The £1,000,000 Bank-Note

by Mark Twain

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Last Updated September 5, 2023.

The following quote can be found in the opening paragraph of the story:

I was alone in the world, and had nothing to depend upon but my wits and a clean reputation; but these were setting my feet in the road to eventual fortune, and I was content with the prospect.

The quote is important for a variety of reasons. First, it shows readers that the narrative point of view is first person—we are going to experience the world as Henry experiences it. We will have limited knowledge of quite a few things, because the story is not being told from an omniscient narrative perspective. There are times when the perspective is not entirely limited, but for the most part, we are held just as clueless as Henry. Second, this quote is important because it tells us some initial key details about Henry. For instance, he believes that he is both smart and morally upstanding. As his adventure in London is recounted, readers will learn that his assessment of himself is quite true.

Henry is in an extremely low situation on the other side of the Atlantic. He arrived in London with a single dollar, and that money was spent during his first twenty-four hours. He is tired, dirty, and hungry, and he has no money. His situation is bad, and Twain paints that picture quite well by showing readers that Henry is now willing to pick up a half-eaten pear out of the gutter.

About ten o'clock on the following morning, seedy and hungry, I was dragging myself along Portland Place, when a child that was passing, towed by a nurse-maid, tossed a luscious big pear—minus one bite—into the gutter. I stopped, of course, and fastened my desiring eye on that muddy treasure. My mouth watered for it, my stomach craved it, my whole being begged for it.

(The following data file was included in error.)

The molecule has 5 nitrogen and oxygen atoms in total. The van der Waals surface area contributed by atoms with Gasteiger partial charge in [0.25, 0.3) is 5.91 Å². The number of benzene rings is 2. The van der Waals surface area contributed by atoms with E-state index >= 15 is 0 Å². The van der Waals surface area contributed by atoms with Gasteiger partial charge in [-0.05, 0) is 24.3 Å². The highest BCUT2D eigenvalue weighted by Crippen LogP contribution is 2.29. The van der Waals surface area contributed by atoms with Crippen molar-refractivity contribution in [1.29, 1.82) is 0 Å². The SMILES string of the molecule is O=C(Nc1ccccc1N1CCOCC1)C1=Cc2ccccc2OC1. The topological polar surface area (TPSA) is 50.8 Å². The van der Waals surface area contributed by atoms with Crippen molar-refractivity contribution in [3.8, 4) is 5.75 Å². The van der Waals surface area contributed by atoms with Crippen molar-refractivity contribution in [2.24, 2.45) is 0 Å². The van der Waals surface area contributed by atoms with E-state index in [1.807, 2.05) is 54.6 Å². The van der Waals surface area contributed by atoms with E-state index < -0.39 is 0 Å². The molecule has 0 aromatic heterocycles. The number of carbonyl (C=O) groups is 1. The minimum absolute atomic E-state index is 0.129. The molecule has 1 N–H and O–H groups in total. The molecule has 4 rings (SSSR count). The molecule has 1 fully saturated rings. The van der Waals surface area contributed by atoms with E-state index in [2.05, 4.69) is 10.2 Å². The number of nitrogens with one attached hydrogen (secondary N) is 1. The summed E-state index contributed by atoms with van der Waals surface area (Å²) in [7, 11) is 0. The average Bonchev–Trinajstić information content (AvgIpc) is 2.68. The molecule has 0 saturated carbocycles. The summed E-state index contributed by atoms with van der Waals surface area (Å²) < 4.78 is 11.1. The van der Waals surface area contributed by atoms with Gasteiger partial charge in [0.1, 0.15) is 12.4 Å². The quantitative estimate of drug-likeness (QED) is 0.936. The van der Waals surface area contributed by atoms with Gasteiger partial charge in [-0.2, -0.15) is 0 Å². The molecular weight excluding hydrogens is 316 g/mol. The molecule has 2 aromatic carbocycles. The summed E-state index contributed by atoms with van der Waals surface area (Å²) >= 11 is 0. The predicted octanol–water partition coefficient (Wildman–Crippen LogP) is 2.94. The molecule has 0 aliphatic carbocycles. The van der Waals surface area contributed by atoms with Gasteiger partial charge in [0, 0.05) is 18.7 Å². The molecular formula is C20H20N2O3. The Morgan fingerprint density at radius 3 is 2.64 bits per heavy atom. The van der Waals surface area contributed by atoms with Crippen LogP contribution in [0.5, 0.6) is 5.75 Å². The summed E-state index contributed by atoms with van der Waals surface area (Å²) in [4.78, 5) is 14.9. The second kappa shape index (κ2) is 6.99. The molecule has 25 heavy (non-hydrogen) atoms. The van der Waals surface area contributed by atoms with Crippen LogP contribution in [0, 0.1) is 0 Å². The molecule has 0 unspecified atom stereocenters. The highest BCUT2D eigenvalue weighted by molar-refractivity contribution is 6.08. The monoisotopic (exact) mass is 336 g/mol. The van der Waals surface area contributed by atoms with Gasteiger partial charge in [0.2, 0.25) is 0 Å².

Henry is soon after called up to a room with two wealthy, unnamed men. Readers have received some details about these men in a previous paragraph, but Henry doesn't know this information yet. The men quiz him about things and then apparently decide that Henry will serve their purpose just fine. Henry is broke and hungry, so he is willing to do whatever they want; however, the men refuse to tell Henry what purpose he is meant to serve. The following quote shows this, and it also illustrates a bit of moral corruption in the two wealthy Englishmen. They are willing to make a bet about and around a human life. They both have legitimate power to immediately help Henry, but they prefer to use Henry as the object of their bet.

Finally they told me I would answer their purpose. I said I was sincerely glad, and asked what it was. Then one of them handed me an envelope, and said I would find the explanation inside. I was going to open it, but he said no; take it to my lodgings, and look it over carefully, and not be hasty or rash.

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